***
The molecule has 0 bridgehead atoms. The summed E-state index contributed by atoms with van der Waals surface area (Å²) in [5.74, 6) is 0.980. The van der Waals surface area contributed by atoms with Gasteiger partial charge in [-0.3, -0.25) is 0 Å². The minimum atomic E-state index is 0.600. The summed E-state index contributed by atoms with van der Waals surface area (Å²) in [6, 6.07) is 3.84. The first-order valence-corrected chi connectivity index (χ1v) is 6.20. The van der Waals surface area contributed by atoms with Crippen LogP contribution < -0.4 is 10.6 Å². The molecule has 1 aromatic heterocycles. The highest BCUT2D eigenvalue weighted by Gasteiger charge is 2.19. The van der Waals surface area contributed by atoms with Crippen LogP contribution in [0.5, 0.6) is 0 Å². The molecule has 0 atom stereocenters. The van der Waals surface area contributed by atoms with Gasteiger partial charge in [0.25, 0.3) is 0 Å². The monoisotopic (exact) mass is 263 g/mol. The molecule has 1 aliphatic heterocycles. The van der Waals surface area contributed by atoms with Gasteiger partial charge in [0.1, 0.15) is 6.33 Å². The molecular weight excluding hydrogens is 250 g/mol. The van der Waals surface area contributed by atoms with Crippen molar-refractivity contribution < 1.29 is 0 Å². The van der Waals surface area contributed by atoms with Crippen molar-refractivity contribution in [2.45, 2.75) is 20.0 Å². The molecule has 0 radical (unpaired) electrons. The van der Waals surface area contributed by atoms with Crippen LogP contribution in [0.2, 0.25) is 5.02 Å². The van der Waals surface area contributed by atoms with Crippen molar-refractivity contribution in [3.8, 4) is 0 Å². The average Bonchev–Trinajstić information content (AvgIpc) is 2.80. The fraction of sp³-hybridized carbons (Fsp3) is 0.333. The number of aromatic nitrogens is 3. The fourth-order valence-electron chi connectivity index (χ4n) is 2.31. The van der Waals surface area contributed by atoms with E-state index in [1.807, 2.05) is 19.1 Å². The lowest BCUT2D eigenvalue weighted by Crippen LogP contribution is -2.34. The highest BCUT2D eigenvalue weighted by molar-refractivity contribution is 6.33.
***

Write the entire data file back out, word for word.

The molecule has 0 bridgehead atoms. The summed E-state index contributed by atoms with van der Waals surface area (Å²) in [5.74, 6) is 0.980. The van der Waals surface area contributed by atoms with Gasteiger partial charge in [-0.3, -0.25) is 0 Å². The minimum atomic E-state index is 0.600. The summed E-state index contributed by atoms with van der Waals surface area (Å²) in [6, 6.07) is 3.84. The first-order valence-corrected chi connectivity index (χ1v) is 6.20. The van der Waals surface area contributed by atoms with Crippen LogP contribution < -0.4 is 10.6 Å². The molecule has 1 aromatic heterocycles. The highest BCUT2D eigenvalue weighted by Gasteiger charge is 2.19. The van der Waals surface area contributed by atoms with Crippen LogP contribution in [0.5, 0.6) is 0 Å². The molecule has 0 atom stereocenters. The van der Waals surface area contributed by atoms with Gasteiger partial charge in [0.25, 0.3) is 0 Å². The monoisotopic (exact) mass is 263 g/mol. The molecule has 1 aliphatic heterocycles. The van der Waals surface area contributed by atoms with Gasteiger partial charge in [0.1, 0.15) is 6.33 Å². The molecular weight excluding hydrogens is 250 g/mol. The van der Waals surface area contributed by atoms with Crippen molar-refractivity contribution < 1.29 is 0 Å². The van der Waals surface area contributed by atoms with Crippen molar-refractivity contribution in [2.45, 2.75) is 20.0 Å². The molecule has 0 radical (unpaired) electrons. The van der Waals surface area contributed by atoms with Crippen LogP contribution in [0.2, 0.25) is 5.02 Å². The van der Waals surface area contributed by atoms with Crippen molar-refractivity contribution in [3.8, 4) is 0 Å². The average Bonchev–Trinajstić information content (AvgIpc) is 2.80. The fraction of sp³-hybridized carbons (Fsp3) is 0.333. The number of aromatic nitrogens is 3. The fourth-order valence-electron chi connectivity index (χ4n) is 2.31. The van der Waals surface area contributed by atoms with E-state index in [1.807, 2.05) is 19.1 Å². The lowest BCUT2D eigenvalue weighted by Crippen LogP contribution is -2.34. The highest BCUT2D eigenvalue weighted by molar-refractivity contribution is 6.33.